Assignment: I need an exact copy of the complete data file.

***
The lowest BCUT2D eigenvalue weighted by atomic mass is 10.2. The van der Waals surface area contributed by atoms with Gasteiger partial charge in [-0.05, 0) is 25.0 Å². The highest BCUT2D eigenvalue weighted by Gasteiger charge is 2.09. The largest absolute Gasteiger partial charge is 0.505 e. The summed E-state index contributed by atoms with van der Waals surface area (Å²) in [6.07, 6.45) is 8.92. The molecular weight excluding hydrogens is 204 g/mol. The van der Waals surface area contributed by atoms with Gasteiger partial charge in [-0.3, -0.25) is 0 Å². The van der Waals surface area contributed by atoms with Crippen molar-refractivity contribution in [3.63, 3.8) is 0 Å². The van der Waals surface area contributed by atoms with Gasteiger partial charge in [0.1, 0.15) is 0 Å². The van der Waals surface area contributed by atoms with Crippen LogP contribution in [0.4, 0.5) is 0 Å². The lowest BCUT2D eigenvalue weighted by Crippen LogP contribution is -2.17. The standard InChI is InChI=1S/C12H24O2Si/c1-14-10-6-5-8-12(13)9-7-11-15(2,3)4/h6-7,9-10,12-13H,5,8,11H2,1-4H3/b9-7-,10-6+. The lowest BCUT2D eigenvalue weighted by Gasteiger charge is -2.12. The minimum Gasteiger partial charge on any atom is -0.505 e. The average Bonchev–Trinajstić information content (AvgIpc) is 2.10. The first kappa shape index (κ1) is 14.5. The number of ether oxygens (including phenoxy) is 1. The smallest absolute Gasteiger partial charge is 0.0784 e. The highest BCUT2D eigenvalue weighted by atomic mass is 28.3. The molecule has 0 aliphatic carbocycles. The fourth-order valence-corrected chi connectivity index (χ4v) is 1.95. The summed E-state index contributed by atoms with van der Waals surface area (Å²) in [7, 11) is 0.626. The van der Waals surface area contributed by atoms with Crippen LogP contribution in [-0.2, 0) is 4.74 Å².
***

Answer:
The lowest BCUT2D eigenvalue weighted by atomic mass is 10.2. The van der Waals surface area contributed by atoms with Gasteiger partial charge in [-0.05, 0) is 25.0 Å². The highest BCUT2D eigenvalue weighted by Gasteiger charge is 2.09. The largest absolute Gasteiger partial charge is 0.505 e. The summed E-state index contributed by atoms with van der Waals surface area (Å²) in [6.07, 6.45) is 8.92. The molecular weight excluding hydrogens is 204 g/mol. The van der Waals surface area contributed by atoms with Gasteiger partial charge in [-0.3, -0.25) is 0 Å². The van der Waals surface area contributed by atoms with Crippen molar-refractivity contribution in [3.63, 3.8) is 0 Å². The van der Waals surface area contributed by atoms with Gasteiger partial charge in [0.1, 0.15) is 0 Å². The van der Waals surface area contributed by atoms with Crippen LogP contribution in [0.4, 0.5) is 0 Å². The lowest BCUT2D eigenvalue weighted by Crippen LogP contribution is -2.17. The standard InChI is InChI=1S/C12H24O2Si/c1-14-10-6-5-8-12(13)9-7-11-15(2,3)4/h6-7,9-10,12-13H,5,8,11H2,1-4H3/b9-7-,10-6+. The lowest BCUT2D eigenvalue weighted by Gasteiger charge is -2.12. The minimum Gasteiger partial charge on any atom is -0.505 e. The average Bonchev–Trinajstić information content (AvgIpc) is 2.10. The first kappa shape index (κ1) is 14.5. The number of ether oxygens (including phenoxy) is 1. The smallest absolute Gasteiger partial charge is 0.0784 e. The highest BCUT2D eigenvalue weighted by atomic mass is 28.3. The molecule has 0 aliphatic carbocycles. The fourth-order valence-corrected chi connectivity index (χ4v) is 1.95. The summed E-state index contributed by atoms with van der Waals surface area (Å²) in [7, 11) is 0.626. The van der Waals surface area contributed by atoms with Crippen LogP contribution in [-0.2, 0) is 4.74 Å².